The All Blacks have embarked on their end of year tour, first up facing the Wallabies for the third time this season.
Not at Eden Park in Auckland, or ANZ Stadium in Sydney like the other two tests, mind you. This Saturday they'll stride out onto the turf of Nissan Stadium in Yokohama, the venue for next year's World Cup final.
For those of you planning on attending games there during the tournament, but who might complain about being far away from the action - I have some bad news for you. Nissan Stadium holds around 73,000 in its stands, but the playing field is ringed with an athletics track. The closest seats to the pitch are around 30m away, and the furthest would probably need some binoculars to have any idea of what is going on at the far goal line. However, it is still an impressive venue, in a remarkable setting.
It's autumn here in Tokyo, but the temperature hasn't dropped too significantly. The locals tell me that it's normal for the weather to be mild at this time of year, so it'll be jerseys rather than a jackets in the stands for when the test kicks off at 3pm local time on Saturday afternoon.
But in the wider scheme of things, this game does tie back into probably the most interesting soundbite of the season from the All Blacks. After the second Bledisloe Cup test Steve Hansen set the NZ media on a rare scramble to interpret just what exactly he'd meant, after he remarked that the All Blacks would greatly appreciate government assistance to keep key players in the country.
While Hansen later clarified himself a fortnight later with a far more PR-brushed statement that somewhat flew under the radar, the whole furore did shed a bit of light onto just where NZ Rugby is at in the constant battle to retain control of its greatest resource.
That's why we find ourselves here in Tokyo, listening to press conferences that lean heavily on quotes about growing the game and how exciting it is to be playing in front of All Black fans in Japan. This test, along with the next game against Japan, is the All Blacks' money-making phase of the year. While they haven't played a test in Asia since 2013, money-making offshore matches have become the norm for the All Blacks over the last decade.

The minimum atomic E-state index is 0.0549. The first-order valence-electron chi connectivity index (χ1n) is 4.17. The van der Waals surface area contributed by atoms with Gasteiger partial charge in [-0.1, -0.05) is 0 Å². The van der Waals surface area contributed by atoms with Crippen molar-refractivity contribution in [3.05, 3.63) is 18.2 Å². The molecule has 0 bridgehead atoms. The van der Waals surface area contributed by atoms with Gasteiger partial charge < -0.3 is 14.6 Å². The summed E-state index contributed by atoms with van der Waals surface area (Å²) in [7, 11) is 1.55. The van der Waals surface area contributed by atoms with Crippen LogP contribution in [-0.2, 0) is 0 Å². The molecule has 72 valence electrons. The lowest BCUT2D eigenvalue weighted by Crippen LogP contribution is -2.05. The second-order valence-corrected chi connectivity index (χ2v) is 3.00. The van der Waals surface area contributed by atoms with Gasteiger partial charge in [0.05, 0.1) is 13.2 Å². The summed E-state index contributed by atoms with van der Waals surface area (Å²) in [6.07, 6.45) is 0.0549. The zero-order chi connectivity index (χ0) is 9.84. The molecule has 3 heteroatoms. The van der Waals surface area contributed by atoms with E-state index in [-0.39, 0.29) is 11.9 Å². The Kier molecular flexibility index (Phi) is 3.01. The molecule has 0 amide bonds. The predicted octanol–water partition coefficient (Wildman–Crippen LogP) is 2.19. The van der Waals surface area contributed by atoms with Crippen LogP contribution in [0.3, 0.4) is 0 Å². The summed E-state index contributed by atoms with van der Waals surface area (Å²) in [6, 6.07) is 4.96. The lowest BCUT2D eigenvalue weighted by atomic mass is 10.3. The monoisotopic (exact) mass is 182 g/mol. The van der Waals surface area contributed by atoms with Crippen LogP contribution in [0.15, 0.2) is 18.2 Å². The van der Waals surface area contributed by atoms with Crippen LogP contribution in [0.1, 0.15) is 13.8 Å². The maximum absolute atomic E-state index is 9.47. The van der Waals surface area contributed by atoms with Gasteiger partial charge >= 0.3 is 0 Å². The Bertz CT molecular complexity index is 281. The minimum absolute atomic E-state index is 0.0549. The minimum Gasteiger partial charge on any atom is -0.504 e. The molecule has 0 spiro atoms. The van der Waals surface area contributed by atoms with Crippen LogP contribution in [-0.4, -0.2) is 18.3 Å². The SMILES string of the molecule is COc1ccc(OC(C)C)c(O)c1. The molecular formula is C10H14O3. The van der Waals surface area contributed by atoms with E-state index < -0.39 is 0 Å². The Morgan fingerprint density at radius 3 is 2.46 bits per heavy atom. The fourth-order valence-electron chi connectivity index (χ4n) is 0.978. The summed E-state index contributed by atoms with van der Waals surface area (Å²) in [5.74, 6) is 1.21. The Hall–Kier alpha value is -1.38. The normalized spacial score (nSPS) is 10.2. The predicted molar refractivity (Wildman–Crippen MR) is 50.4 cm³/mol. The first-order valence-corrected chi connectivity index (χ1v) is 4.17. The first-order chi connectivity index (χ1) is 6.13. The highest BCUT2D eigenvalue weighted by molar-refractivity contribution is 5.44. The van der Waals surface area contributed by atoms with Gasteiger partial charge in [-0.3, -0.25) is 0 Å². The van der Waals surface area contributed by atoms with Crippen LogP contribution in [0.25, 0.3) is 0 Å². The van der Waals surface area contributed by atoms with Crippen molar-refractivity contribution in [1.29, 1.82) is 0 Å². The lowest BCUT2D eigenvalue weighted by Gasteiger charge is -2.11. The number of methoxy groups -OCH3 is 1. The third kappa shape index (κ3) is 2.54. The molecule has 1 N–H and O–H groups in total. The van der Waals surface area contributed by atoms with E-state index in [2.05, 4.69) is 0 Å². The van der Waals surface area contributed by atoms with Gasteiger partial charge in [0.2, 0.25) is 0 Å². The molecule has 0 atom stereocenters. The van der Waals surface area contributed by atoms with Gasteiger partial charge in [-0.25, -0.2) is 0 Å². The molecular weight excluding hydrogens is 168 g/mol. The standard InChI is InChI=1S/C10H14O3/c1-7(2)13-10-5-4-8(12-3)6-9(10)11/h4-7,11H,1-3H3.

It's a testament to their pulling power, more than anything else. No other team in the world can draw the sort of crowds than the All Blacks do - and for evidence of that you don't need to look any further than when others have tried. A year after their historic game at Soldier Field against the USA in 2014, the Wallabies could barely fill a third of the seats at the same stadium. When Wales and the Springboks clashed at RFK Stadium in Washington DC earlier this year, more than half of the park was empty.
This is easy money for the All Blacks too, especially since the game is historically one of the biggest rivalries in rugby. But conversely the third Bledisloe test of the year seldom has anything riding on it these days, and this one is no exception given that the All Blacks have comfortably thumped the Wallabies twice this year. It's unlikely that you'll find too many Kiwi rugby fans upset about this one being played in a neutral venue.
Money aside, this fortnight does serve other purposes for the All Blacks: familiarising themselves with the arena that will serve as the battleground for the World Cup, and winning some support from locals new to the game. The latter 'hearts and minds' campaign is a rare opportunity for the All Blacks to engage a foreign population into actively supporting them during the World Cup, rather than treating them with a mixture of fear and reverence.
A bit of sushi tasting and Samurai training from earlier in the week with @PattyTuipulotu and Dalton Papali'i in Japan ahead of this weekend's third #BledisloeCup match against Australia. #NZLvAUS #TeamAllBlacks pic.twitter.com/VLHs838tas— All Blacks (@AllBlacks) October 23, 2018
This is the first time the All Blacks have played at Nissan Stadium. From here they head to Twickenham, Aviva Stadium and Stadio Olimpico, all iconic venues that will be full to the brim. But out of all them on this tour, this is the one that holds the most significance in the long term.